Cognitive Behaviour Therapy (CBT)
CBT is one of the most up-to-date psychological therapies that is offered today. The basic principle of CBT is that our thoughts (cognitions), our behaviour, and our feelings are all interconnected. When we are experiencing difficulties we can look at each of the individual elements to see how they are contributing to maintaining our psychological distress.
There have been a lot of research trials that have been conducted looking at whether CBT is an effective therapy and it has demonstrated very good results in helping people with a wide range of issues.
The term CBT is now considered an ‘umbrella’ term, which means that this approach includes traditional CBT, schema therapy (looking at longstanding ‘core beliefs’ or ‘schemas’) and also mindfulness based approaches (borrowing ideas from more eastern medicine philosophies) integrating skills of meditation and compassion into therapy.
The term ‘integrative’ i.e. the process of integrating, refers to drawing on different psychological models to understand and help people with coping with their distress.
The models that can be drawn upon include attachment models and psychodynamic ideas. These models for understanding distress explore an individual’s history and their early relationships to see how these have shaped how individuals relate to themselves (what we think of ourselves), other people (how do we function in relationships) and the world more broadly. Our early relationships shape our ‘relationship templates’ that we carry through into our adult lives and sometimes these can be problematic.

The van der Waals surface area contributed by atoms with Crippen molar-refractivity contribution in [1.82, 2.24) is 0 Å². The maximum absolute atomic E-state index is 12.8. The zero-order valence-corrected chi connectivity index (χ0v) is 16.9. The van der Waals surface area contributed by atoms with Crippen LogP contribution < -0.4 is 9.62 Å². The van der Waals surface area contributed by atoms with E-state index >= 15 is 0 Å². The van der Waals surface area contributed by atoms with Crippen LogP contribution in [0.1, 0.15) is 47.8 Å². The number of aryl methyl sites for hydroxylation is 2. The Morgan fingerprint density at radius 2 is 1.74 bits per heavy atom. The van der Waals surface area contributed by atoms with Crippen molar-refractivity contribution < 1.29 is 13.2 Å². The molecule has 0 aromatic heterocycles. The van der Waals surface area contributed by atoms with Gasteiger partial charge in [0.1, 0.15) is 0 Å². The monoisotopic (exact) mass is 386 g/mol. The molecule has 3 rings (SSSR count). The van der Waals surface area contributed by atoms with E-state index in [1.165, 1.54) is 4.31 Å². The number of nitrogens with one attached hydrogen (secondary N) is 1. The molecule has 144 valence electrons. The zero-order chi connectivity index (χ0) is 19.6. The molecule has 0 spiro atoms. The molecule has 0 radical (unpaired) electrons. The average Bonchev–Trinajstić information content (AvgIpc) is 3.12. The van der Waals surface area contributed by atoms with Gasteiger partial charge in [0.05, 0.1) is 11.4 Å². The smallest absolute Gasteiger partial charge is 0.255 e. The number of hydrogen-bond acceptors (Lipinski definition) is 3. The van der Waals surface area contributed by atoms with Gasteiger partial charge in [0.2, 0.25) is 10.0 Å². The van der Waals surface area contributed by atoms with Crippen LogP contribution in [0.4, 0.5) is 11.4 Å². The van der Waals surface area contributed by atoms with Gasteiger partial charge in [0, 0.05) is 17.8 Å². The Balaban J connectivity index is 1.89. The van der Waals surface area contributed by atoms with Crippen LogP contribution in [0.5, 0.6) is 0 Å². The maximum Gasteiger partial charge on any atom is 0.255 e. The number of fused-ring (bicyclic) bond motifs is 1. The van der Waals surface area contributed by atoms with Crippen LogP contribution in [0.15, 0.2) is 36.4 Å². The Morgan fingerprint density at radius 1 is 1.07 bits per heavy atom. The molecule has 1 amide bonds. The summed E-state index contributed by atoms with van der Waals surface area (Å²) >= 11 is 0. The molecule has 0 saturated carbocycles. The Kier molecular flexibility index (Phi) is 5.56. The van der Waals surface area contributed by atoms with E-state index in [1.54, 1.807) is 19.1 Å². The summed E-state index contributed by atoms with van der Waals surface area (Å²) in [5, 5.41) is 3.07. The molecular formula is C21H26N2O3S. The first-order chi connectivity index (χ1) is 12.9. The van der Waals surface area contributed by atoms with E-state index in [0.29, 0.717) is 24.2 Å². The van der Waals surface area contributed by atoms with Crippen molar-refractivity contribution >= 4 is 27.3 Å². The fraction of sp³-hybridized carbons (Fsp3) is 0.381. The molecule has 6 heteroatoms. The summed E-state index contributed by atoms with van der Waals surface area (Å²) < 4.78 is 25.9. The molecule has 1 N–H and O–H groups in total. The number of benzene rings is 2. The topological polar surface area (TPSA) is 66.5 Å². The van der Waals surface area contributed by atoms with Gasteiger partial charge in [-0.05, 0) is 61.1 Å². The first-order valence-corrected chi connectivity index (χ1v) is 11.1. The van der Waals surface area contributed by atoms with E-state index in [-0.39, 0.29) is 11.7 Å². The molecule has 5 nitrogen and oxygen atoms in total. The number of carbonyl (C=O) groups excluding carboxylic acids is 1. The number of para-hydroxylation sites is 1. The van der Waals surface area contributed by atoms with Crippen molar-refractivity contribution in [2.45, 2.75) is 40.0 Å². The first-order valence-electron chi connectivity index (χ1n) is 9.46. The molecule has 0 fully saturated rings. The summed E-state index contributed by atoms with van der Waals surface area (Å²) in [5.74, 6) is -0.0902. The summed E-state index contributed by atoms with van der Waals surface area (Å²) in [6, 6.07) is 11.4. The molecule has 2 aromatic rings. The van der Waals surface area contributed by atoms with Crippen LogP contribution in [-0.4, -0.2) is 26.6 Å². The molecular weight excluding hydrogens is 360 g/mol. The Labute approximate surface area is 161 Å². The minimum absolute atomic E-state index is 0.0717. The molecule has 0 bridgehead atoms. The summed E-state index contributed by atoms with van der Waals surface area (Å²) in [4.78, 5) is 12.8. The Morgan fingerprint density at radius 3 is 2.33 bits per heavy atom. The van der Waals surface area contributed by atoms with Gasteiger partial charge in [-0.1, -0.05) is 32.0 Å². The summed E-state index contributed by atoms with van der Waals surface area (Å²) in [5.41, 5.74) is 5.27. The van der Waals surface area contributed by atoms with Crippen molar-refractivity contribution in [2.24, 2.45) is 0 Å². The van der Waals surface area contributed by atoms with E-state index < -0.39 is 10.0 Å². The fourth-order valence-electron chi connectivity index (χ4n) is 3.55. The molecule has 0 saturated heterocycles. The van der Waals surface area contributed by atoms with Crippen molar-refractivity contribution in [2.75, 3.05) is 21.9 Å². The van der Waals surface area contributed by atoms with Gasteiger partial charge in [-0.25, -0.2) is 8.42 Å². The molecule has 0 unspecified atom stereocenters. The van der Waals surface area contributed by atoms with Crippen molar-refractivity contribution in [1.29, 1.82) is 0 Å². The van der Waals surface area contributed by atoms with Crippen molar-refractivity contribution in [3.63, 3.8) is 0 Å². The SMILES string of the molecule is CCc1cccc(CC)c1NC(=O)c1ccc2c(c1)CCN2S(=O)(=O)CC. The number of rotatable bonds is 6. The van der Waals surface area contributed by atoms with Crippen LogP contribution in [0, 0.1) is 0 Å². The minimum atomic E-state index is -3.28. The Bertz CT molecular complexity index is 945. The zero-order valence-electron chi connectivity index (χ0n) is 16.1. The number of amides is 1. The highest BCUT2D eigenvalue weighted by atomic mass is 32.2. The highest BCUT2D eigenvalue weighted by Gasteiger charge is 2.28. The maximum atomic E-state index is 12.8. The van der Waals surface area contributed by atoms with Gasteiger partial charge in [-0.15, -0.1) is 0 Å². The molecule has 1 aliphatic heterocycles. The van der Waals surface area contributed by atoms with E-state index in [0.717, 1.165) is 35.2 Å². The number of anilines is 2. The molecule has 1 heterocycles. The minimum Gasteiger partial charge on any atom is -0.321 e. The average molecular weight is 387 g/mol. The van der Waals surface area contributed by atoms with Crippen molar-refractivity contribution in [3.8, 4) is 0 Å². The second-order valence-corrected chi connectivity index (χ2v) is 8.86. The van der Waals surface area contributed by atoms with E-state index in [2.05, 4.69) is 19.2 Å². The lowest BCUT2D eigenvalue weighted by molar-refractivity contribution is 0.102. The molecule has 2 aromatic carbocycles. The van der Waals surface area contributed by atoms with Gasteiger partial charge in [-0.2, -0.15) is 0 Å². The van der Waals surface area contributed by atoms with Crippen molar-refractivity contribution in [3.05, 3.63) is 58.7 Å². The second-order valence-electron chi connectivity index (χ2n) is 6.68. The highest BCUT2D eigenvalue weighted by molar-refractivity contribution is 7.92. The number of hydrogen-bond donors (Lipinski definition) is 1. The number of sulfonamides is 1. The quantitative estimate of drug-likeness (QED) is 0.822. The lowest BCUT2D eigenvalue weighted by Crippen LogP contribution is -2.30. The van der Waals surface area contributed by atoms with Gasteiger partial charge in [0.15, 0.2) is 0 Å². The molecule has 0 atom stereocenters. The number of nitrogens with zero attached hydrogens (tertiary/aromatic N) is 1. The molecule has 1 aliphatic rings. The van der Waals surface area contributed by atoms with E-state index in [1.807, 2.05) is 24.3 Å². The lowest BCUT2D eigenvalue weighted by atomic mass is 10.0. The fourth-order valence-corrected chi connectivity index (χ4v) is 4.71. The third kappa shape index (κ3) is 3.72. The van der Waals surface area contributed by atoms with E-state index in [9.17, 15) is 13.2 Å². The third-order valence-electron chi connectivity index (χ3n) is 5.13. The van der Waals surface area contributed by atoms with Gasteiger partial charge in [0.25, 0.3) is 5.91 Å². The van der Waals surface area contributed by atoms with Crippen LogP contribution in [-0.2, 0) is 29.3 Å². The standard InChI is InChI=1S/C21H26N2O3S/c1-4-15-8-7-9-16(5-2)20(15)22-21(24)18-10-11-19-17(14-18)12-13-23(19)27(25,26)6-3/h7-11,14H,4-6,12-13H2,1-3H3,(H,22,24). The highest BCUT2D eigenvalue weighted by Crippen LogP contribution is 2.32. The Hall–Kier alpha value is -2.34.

Other ideas that are drawn upon include ‘systemic’ ideas i.e. looking at how the ‘system’ that is being operated within is affecting an individual. The system surrounding an individual, be it their family system, work system, or cultural/societal system, may all function to keep an individual in a ‘stuck’ position, struggling with their distress.